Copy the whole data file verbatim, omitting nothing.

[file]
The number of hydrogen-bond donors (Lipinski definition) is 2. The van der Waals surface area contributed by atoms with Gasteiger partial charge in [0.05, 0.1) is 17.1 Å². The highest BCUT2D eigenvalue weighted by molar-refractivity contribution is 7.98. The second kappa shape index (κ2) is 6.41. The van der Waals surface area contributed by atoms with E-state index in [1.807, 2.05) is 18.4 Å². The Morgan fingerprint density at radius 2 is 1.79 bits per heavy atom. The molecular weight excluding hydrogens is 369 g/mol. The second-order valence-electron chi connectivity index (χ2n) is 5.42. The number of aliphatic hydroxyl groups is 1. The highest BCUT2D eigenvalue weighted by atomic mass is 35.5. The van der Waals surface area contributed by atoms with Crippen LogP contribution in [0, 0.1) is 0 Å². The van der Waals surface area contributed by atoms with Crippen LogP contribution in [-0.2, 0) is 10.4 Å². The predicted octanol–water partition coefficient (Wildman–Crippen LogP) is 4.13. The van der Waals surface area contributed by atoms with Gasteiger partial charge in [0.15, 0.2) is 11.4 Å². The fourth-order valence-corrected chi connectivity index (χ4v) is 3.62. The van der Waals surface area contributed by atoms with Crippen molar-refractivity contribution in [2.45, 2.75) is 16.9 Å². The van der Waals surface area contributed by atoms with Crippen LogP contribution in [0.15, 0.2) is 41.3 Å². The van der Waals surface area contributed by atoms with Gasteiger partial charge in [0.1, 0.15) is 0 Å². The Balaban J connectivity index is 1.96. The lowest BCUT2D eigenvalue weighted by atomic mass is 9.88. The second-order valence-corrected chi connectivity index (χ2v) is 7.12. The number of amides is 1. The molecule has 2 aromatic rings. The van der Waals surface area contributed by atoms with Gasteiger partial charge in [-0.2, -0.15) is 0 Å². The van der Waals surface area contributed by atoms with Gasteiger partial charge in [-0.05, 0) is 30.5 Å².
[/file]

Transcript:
The number of hydrogen-bond donors (Lipinski definition) is 2. The van der Waals surface area contributed by atoms with Gasteiger partial charge in [0.05, 0.1) is 17.1 Å². The highest BCUT2D eigenvalue weighted by molar-refractivity contribution is 7.98. The second kappa shape index (κ2) is 6.41. The van der Waals surface area contributed by atoms with E-state index in [1.807, 2.05) is 18.4 Å². The Morgan fingerprint density at radius 2 is 1.79 bits per heavy atom. The molecular weight excluding hydrogens is 369 g/mol. The second-order valence-electron chi connectivity index (χ2n) is 5.42. The number of aliphatic hydroxyl groups is 1. The highest BCUT2D eigenvalue weighted by atomic mass is 35.5. The van der Waals surface area contributed by atoms with Crippen LogP contribution in [0, 0.1) is 0 Å². The van der Waals surface area contributed by atoms with Crippen LogP contribution in [-0.2, 0) is 10.4 Å². The predicted octanol–water partition coefficient (Wildman–Crippen LogP) is 4.13. The van der Waals surface area contributed by atoms with Gasteiger partial charge in [0.15, 0.2) is 11.4 Å². The fourth-order valence-corrected chi connectivity index (χ4v) is 3.62. The van der Waals surface area contributed by atoms with Crippen molar-refractivity contribution in [2.45, 2.75) is 16.9 Å². The van der Waals surface area contributed by atoms with Crippen LogP contribution in [0.15, 0.2) is 41.3 Å². The van der Waals surface area contributed by atoms with Gasteiger partial charge in [0.1, 0.15) is 0 Å². The Balaban J connectivity index is 1.96. The lowest BCUT2D eigenvalue weighted by atomic mass is 9.88. The second-order valence-corrected chi connectivity index (χ2v) is 7.12. The number of amides is 1. The molecule has 2 aromatic rings. The van der Waals surface area contributed by atoms with Gasteiger partial charge in [-0.2, -0.15) is 0 Å². The van der Waals surface area contributed by atoms with Gasteiger partial charge in [-0.05, 0) is 30.5 Å².